The CellScope is a modern adaptation of the microscope that is aimed to be used by anybody and everybody. Breaking the tradition that microscopes belong to the lab and to the scientists therein, CellScope is a simple device that fits your pocket and can be carried everywhere. And why not? It is actually your smartphone, improved for scientific pursuit. There are many among us who boast about the capabilities of their new smartphones and probably, even the quality of 'selfies' that it can take. The Fletcher Lab is putting this 'self-obsessiveness' that smartphone companies use to sell us new models, to some good use by harnessing the power of their cameras for investigative purposes. 

Basic CellScope
Image credit: www.cellscope.berkeley.edu
Among the initial models built by the lab, is a platform consisting of comparatively higher optics, a source of illumination for the object to be studied and some custom software that can be applied to get standard (black and white) as well as fluorescent (coloured) images from a regular smartphone. 

Such a simple and small set up is easily portable and is also not demanding in terms of power or technical expertise. The team has successfully conducted some trials in countries such as Vietnam, Thailand, Cameroon, Ivory Coast etc. to name a few. 

This simple device can be used to detect cancerous cells in patient samples or simply identify the flora and fauna in water bodies. You could be in the middle of a sea, take a small sample of water and start recording your observations right on the deck with a CellScope. That is how quick this device is. But that is not what is really meant for!

What the inventors of CellScope want to do is make the device more smaller and portable and even simpler to use. This drive to make the device simple to use led to development of the OtoScope to help you keep a track on your child's ear infections.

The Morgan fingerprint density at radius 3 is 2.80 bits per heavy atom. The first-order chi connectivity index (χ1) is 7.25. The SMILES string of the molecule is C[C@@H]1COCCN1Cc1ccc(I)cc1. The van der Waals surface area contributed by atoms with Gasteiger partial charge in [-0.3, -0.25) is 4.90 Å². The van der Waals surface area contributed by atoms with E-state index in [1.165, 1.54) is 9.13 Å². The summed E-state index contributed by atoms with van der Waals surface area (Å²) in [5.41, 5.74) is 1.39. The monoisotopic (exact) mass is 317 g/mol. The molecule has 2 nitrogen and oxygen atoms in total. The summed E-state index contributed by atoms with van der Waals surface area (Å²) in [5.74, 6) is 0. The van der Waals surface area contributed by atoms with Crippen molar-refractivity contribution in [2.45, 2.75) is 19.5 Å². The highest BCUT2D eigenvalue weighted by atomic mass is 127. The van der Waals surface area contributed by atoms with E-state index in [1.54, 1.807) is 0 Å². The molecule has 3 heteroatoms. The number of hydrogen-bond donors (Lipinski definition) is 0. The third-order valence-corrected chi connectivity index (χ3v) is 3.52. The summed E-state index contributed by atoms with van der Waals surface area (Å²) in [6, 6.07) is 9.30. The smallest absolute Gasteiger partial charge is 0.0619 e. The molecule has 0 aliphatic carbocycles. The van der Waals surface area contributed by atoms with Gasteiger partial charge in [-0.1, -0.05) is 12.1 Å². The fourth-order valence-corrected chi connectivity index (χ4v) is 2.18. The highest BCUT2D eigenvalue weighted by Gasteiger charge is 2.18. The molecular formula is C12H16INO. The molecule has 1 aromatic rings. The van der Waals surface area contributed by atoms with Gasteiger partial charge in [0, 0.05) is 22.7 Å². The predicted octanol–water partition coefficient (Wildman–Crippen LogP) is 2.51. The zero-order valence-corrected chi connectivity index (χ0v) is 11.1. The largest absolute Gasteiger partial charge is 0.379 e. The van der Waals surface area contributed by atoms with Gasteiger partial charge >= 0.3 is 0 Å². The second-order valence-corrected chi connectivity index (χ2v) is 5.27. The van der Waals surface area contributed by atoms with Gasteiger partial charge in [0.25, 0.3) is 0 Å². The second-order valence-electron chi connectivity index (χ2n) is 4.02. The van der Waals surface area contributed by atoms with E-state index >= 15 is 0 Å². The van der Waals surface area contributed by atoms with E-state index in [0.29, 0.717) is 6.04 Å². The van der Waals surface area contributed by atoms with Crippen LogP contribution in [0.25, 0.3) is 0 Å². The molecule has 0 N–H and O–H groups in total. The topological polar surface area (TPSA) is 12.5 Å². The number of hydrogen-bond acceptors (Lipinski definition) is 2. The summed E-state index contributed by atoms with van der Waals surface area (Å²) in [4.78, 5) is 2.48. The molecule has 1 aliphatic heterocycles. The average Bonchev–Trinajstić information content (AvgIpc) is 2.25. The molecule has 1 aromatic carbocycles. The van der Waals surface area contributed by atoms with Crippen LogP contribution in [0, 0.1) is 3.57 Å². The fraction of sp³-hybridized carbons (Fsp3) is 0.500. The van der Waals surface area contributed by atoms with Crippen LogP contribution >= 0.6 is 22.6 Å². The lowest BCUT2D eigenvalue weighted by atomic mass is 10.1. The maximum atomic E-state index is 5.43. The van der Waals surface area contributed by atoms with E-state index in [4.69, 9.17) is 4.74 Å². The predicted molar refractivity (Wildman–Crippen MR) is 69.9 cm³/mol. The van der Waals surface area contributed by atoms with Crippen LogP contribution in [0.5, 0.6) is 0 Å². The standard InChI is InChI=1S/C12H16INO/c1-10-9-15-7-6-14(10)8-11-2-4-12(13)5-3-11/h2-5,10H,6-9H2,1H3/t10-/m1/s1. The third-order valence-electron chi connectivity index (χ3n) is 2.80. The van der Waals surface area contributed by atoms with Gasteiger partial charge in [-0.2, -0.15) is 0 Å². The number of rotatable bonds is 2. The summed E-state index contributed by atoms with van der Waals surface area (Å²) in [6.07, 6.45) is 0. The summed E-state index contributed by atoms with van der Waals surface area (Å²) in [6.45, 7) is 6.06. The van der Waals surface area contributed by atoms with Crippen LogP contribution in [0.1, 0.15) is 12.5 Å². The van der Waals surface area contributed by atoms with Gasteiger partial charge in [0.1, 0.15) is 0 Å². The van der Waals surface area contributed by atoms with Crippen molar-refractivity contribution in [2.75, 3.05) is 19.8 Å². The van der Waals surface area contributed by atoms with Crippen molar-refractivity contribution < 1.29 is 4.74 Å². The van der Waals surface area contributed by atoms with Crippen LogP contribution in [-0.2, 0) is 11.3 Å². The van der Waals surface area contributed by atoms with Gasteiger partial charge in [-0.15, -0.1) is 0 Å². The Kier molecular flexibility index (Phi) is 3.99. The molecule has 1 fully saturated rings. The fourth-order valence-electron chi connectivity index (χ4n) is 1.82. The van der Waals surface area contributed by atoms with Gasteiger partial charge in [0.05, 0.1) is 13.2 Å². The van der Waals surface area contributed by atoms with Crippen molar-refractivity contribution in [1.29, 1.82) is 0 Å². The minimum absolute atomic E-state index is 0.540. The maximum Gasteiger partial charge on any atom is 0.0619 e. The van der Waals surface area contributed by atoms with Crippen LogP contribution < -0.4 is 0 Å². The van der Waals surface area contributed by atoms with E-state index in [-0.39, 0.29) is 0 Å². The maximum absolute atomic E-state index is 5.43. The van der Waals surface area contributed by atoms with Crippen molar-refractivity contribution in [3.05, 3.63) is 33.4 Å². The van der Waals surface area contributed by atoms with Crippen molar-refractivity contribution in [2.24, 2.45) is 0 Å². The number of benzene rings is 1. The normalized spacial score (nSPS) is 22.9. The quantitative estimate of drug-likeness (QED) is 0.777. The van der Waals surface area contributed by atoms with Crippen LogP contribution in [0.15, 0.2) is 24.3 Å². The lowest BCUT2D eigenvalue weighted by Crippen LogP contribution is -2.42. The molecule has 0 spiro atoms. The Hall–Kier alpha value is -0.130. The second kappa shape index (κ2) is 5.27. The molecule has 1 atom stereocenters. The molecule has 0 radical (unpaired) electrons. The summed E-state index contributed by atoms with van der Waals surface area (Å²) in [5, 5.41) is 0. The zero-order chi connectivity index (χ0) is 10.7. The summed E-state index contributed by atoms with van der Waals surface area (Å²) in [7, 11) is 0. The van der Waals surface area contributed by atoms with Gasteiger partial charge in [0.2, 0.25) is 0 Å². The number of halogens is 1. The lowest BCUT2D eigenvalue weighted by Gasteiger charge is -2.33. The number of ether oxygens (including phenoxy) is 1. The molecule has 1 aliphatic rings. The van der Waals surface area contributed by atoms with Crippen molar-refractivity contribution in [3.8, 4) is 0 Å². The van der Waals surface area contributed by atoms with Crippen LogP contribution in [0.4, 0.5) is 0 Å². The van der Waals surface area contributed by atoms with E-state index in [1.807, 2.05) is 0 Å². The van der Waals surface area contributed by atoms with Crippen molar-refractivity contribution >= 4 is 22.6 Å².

An Otoscope helps you take videos of the ear and send them to a doctor for his opinion. You get a diagnosis and even a prescription, if necessary, all within two hours, when you are still sitting in the comfort of your home.
Image credit: www.cellscope.com

A simple addition to your phone's camera allows a parent to tackle ear infections at their first notice. Using the Otoscope, you can easily take a video of the inner ear and send it to a doctor, at any time of the day, without having to visit a hospital. The doctor's team at Otoscope will review the video in less than 2 hours and send you their diagnosis and even a prescription where necessary. So, no more waiting at emergencies, just because you an innovative cellscope at your disposal.

But Cellscope is not just about making a device that saves you a hospital trip. Rather, recent developments on the CellScope have allowed researchers to come up with a life saving device. The work published in Science Translational Medicine, speaks about a pilot study carried out in Cameroon, where parasitic infections such as filariasis and onchocerciasis are major health problems.